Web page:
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The Portland Trail Blazers and Miami Heat have been granted disabled player exceptions for Greg Oden and Udonis Haslem, sources familiar with the league's ruling told ESPN.com.
Both Oden (knee) and Haslem (foot), after being examined by an independent league-appointed physician, have been deemed to be carrying injuries that likely will sideline them for the remainder of the season.
Portland and Miami, as a result, have received exceptions valued at half of each player's salary.
In the Blazers' case, that amounts to $3,380,262 from Oden's $6,760,524 salary and expires Dec. 30.
Miami's exception is valued at $1.75 million, half of Haslem's $3,500,000 salary, and expires Jan. 6.
League rules allow for such exceptions to be used to acquire only one player, but teams can use them to sign a free agent or to take on salary in trade before the expiration date.
The 45-day clock for using such exceptions starts when the team reasonably knows that the player's injury could potentially be season-ending.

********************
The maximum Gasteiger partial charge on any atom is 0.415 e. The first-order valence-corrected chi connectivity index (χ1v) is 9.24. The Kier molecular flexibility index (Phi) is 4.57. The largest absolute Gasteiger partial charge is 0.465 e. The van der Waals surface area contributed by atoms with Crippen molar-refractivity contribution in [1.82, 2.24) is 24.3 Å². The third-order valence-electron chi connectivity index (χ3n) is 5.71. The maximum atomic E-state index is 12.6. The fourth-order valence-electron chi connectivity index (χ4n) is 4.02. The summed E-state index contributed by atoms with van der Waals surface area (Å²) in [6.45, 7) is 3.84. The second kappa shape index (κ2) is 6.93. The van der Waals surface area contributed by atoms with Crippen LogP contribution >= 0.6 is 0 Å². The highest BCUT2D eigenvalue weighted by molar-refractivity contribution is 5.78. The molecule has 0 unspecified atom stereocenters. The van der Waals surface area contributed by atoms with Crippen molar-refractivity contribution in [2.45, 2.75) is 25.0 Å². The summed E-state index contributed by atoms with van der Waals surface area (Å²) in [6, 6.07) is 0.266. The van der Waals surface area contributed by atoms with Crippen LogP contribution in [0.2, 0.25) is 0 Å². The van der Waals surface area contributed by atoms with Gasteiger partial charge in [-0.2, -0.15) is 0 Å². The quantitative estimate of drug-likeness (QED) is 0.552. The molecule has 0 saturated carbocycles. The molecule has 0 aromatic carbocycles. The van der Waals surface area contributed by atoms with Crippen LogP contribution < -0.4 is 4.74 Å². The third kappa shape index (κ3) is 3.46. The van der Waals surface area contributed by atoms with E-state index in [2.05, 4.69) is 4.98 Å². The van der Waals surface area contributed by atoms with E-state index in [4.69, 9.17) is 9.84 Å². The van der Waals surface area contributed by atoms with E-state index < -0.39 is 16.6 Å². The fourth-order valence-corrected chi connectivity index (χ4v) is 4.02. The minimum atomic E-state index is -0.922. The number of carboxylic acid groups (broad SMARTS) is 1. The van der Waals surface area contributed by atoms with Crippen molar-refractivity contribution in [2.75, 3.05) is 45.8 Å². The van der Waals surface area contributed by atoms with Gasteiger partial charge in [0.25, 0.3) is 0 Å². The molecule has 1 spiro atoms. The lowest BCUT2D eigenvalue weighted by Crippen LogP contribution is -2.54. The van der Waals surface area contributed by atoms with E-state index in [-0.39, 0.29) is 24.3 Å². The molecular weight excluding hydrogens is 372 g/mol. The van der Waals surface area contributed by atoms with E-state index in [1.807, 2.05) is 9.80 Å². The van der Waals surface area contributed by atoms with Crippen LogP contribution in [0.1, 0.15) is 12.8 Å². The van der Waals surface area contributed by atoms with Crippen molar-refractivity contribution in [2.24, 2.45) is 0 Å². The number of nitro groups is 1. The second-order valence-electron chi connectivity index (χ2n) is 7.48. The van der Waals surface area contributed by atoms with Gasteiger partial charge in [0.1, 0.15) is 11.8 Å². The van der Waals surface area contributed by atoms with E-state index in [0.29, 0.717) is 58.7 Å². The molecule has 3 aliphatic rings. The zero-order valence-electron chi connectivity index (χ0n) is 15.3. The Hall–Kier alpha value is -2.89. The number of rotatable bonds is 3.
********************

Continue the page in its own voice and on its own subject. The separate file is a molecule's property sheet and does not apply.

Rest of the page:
But if Oden or Haslem unexpectedly recovers faster than doctors have forecasted, they are not precluded from rejoining their respective teams.
A returning injured player can be reactivated without affecting his replacement, as Miami found out in the 2000-01 season when Alonzo Mourning returned after missing five months and the Heat had been granted an injury exception for what was presumed to be a season-ending kidney disorder.
When used in trades, teams may acquire a player whose salary -- including any trade kickers -- does not exceed the value of the exception plus $100,000.
Follow Marc Stein on Twitter: @stein_line_HQ.